Themes Explored: voyeurism, fantasy, high fantasy, fae folk, fae lore, favors, revenge, father-son relations, familial conflict, mentor-protégé relationship, death, lifem imagination, bargains, legends
Synopsis: A short story featuring Bast from the Kingkiller world. It takes place prior to the opening of The Name of the Wind and follows Bast around for a day (From Goodreads).
Review: The Lightening Tree is a short story Patrick Rothfuss wrote after being asked by George R. R. Martin and Gardner Dozois to be in their anthology called Rogues. According to his blog, Rothfuss had planned on contributing a story about Auri, but it ended up becoming the novella The Slow Regard of Silent Things. , Instead, Rothufss wrote a short story about Bast. In case you forgot or have not read the books, Bast is Kvothe’s student, apprentice, and assistant who lives with him at the Waystone Inn. He is a main character in the frame story, but ends up in more a peripheral role for the main narrative. Bast is initially described as dark, charming with a quick smile, and cunning blue eyes. He possesses sharp and delicate features, which give him an almost unnaturally beautiful visage. It is later revealed that Bast is a Fae creature, though which kind has yet to be revealed, under a glamour. His Fae appearance is similar to his glamour, except his eyes become fully blue with no sclera and his boots become cloven hooves. Apparently, he is 150 years old and a noble of the Faen Courts. His full title is Bastas, Son of Remmen, Prince of Twilight and the Telwyth Mael.
Bast and Kvothe have a close friendship, however, the origins of their relationship have not yet been revealed. In the first book, Bast alludes to having created a plan to restore Kvothe’s power by making him remember the past and all of the things he accomplished. The Chronicler becomes entangled in this plan because Bast attracted him to the Waystone Inn by leaking Kvothe’s location to attract attention. Unlike the other characters in the Kingkiller Chronicle, Bast seems to care for Kvothe very much and refers to him as “Reshi”, which seems to refer to his role as Bast’s mentor. He treats Kvothe in a very reverent manner and keeps encouraging him to use his abilities. Bast is a very ambiguous character throughout the series. In public he is described as graceful and lascivious; however, in private he shows a much darker nature.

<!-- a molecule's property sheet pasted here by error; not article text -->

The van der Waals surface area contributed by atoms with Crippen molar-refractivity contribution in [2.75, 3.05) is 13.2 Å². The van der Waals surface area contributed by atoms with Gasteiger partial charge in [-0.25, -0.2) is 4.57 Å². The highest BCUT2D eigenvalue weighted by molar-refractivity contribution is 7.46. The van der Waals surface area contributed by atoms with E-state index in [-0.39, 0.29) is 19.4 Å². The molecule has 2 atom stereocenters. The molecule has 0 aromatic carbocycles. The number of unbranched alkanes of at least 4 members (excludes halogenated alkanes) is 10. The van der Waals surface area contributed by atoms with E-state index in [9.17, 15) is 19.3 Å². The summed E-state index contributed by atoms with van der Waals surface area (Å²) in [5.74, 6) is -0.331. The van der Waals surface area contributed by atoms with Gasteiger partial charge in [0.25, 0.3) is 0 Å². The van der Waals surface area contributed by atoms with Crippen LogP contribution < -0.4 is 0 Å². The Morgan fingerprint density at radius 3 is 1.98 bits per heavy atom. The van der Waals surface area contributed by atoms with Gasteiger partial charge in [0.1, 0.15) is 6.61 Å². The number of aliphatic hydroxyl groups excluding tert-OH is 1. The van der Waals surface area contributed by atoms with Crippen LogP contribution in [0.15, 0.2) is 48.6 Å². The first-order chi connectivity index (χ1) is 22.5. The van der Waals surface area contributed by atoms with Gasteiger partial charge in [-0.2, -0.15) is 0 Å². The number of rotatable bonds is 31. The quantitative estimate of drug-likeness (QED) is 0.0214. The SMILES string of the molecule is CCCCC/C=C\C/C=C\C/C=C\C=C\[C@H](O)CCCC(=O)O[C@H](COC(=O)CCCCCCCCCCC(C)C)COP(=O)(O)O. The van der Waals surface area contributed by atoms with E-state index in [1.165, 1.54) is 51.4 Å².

In The Lightning Tree, Bast is the focal character and it is revealed that he conducts mysterious business deals and trades with the children of Newarre. In essence this story is about a young man who works in an inn, is powerfully attractive to and attracted to women. He helps children with their problems in a complicated system of exchanges, all of them slightly crazy and others of them obviously include magic. This story takes place in the space of a month before the events of The Name of the Wind. It follows Bast during a single day in Newarre. Bast’s charming alien nature emerges as he manipulates several of the village children, often through the use of Fae magic. The main narrative arc, though it is debatable if it is an arc, focuses on him assisting the child Rike, who wants Bast’s help getting rid of his abusive father, despite the fact that he broke Bast’s rules.
Bast is probably the most enigmatic character in the Kingkiller Chronicle. His short story is a record of incidents, somewhat connected. It is a charming tale, a bit more laid back and artful than the books. There is not sense of narrative urgency, the narrative is very loose. However, Bast is a charming lead, who is a loveable rascal yet also has the capacity to be quite scary. He trick he plays at the end is both clever and effective and makes the reader crave more.
Rothfuss’ greatest strength as a writer is his way with evocative details and alternating between light hearted charm and darkness. This is on full display with The Lightning Tree. On one hand it is a charming tale about a day in the life of a mischievous character, on the other it is a tale about a hormonal male’s flirting with voyeurism. I thoroughly enjoyed this delightful, if slightly creepy, tale. Rothfuss is a talented writer and one of the best modern high fantasy storytellers. However, it makes me all the more impatient for the third installment of The Kingkiller Chronicle. Come on Rothfuss, I need some more Kvothe! When will the wait be over?
Rogues, Bantam Books, 2014, ISBN: 9780345537263